Kusnick said the deal cannot be terminated before May 22, and it includes a pair of opt-outs. If Green is not on the 40-man roster by June 15, the Brewers have 48 hours to contact the 29 other teams to see if one will add Green to its own 40-man. If a team accepts, the Brewers would release Green. Green can also opt out to take a contract in Asia; the Brewers would get $150,000 if Green signs such a deal before Dec. 15 and $300,000 after that date.
A two-time Brewers Minor League Player of the Year, Green has batted .207/.266/.343 in 154 Major League plate appearances. In the Minors, he batted .289 with a .370 on-base percentage, 78 home runs and 431 RBIs in 692 games over parts of seven seasons. He underwent surgery in late April to repair a torn labrum in his left hip.
Green was removed from Milwaukee's crowded 40-man roster earlier this month and would have been free to sign with any other team after the World Series, but he opted to remain with the Brewers in part, according to Kusnick, out of loyalty to general manager Doug Melvin and assistant GM Gord Ash. The Brewers can also offer an opportunity; Mat Gamel, a similar player to Green, was claimed off waivers this month by the Cubs, and 35-year-old starting third baseman Aramis Ramirez has only one year left on his contract.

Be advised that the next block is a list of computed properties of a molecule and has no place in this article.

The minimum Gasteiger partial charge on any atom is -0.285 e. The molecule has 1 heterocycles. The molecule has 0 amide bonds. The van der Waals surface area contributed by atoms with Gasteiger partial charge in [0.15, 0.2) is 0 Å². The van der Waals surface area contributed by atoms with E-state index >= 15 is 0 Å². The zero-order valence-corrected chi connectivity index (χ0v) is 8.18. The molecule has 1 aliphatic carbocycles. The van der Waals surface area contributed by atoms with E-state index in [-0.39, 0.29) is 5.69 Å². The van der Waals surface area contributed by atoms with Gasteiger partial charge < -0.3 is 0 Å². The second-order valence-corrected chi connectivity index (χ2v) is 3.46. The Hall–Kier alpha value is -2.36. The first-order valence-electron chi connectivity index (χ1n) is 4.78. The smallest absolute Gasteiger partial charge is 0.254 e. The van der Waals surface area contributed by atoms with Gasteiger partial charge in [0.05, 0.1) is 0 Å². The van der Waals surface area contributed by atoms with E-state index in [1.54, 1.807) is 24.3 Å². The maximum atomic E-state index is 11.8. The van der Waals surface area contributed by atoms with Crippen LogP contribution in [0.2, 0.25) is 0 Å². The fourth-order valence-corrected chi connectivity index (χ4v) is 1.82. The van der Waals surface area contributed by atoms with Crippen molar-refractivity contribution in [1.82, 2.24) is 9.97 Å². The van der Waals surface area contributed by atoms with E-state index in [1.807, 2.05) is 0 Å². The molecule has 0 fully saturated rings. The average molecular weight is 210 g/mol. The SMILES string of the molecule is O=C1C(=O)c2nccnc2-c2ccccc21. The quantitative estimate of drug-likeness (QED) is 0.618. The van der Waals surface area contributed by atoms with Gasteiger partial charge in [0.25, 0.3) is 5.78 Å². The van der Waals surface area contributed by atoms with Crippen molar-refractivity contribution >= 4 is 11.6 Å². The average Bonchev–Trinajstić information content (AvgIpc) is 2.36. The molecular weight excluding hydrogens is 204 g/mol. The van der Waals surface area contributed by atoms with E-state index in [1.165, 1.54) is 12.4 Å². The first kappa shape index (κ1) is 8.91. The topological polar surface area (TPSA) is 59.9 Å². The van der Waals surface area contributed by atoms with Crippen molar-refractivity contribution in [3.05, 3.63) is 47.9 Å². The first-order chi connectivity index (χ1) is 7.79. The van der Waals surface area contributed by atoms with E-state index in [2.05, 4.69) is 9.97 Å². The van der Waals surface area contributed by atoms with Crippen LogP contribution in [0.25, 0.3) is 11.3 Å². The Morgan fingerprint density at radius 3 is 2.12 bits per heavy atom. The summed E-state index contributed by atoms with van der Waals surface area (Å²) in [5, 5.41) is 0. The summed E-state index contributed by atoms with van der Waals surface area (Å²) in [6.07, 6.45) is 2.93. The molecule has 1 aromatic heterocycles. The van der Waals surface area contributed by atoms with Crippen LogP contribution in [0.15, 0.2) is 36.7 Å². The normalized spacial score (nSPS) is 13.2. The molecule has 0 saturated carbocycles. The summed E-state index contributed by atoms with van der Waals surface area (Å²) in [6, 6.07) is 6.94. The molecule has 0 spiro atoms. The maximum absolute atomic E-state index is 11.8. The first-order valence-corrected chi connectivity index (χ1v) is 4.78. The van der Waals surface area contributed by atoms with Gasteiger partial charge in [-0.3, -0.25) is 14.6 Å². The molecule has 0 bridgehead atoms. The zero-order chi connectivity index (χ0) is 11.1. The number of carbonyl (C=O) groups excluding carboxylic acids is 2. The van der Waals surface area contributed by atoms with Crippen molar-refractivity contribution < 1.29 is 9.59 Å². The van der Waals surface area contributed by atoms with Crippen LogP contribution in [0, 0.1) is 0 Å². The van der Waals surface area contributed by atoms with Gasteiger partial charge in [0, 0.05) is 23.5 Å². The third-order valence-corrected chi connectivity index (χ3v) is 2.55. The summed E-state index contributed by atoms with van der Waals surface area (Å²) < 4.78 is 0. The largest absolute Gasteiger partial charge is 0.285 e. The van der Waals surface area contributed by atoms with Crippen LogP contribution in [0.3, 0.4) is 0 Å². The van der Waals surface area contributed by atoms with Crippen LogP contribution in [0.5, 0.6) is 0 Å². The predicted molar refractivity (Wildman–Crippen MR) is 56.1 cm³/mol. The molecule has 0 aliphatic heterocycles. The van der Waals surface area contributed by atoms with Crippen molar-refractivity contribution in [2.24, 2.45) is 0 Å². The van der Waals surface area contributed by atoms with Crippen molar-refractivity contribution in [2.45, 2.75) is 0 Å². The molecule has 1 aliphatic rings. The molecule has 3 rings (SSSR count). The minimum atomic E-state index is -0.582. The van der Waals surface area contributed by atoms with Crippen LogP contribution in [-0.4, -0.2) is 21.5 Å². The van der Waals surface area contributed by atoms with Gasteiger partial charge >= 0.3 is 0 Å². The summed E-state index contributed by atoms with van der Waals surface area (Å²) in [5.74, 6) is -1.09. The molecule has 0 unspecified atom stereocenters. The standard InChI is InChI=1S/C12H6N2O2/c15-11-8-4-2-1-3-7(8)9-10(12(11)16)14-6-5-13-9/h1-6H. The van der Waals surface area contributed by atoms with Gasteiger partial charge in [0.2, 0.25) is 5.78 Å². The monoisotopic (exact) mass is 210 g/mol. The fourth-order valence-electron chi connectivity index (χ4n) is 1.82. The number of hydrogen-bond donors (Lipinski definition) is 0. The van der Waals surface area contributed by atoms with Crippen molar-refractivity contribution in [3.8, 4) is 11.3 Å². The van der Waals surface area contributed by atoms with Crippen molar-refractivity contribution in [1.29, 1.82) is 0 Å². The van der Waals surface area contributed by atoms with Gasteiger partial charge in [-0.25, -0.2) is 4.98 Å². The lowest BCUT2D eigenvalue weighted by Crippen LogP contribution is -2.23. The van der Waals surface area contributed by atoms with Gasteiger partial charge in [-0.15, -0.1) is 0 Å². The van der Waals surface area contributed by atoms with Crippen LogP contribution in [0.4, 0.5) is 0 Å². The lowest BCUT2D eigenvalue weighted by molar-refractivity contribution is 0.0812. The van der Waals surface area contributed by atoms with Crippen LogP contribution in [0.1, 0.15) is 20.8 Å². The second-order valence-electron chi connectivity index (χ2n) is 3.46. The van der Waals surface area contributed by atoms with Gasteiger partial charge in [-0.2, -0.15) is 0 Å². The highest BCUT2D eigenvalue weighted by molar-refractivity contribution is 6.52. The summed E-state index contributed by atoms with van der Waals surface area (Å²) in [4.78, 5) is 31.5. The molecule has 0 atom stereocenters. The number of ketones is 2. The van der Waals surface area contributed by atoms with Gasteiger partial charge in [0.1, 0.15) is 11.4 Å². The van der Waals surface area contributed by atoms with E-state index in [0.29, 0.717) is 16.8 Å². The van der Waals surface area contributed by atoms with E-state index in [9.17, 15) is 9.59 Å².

The Brewers have already invited four non-roster players to next year's big league Spring Training camp: Green, fellow infielders Hector Gomez and Eugenio Velez and catcher Robinzon Diaz.
Kusnick also represents left-hander Zach Kroenke, who has agreed to terms with the Brewers on a Minor League contract that does not include a big league camp invite. Like Green, Kroenke would earn $501,000 in the Majors. The 29-year-old left-hander was 5-16 with a 4.51 ERA in 32 appearances, 19 starts for Triple-A Nashville last season. The Kroenke contract was not yet finalized as of Monday night, but could be completed by Tuesday.
Adam McCalvy is a reporter for MLB.com. Read his blog, Brew Beat, and follow him on Twitter at @AdamMcCalvy. This story was not subject to the approval of Major League Baseball or its clubs.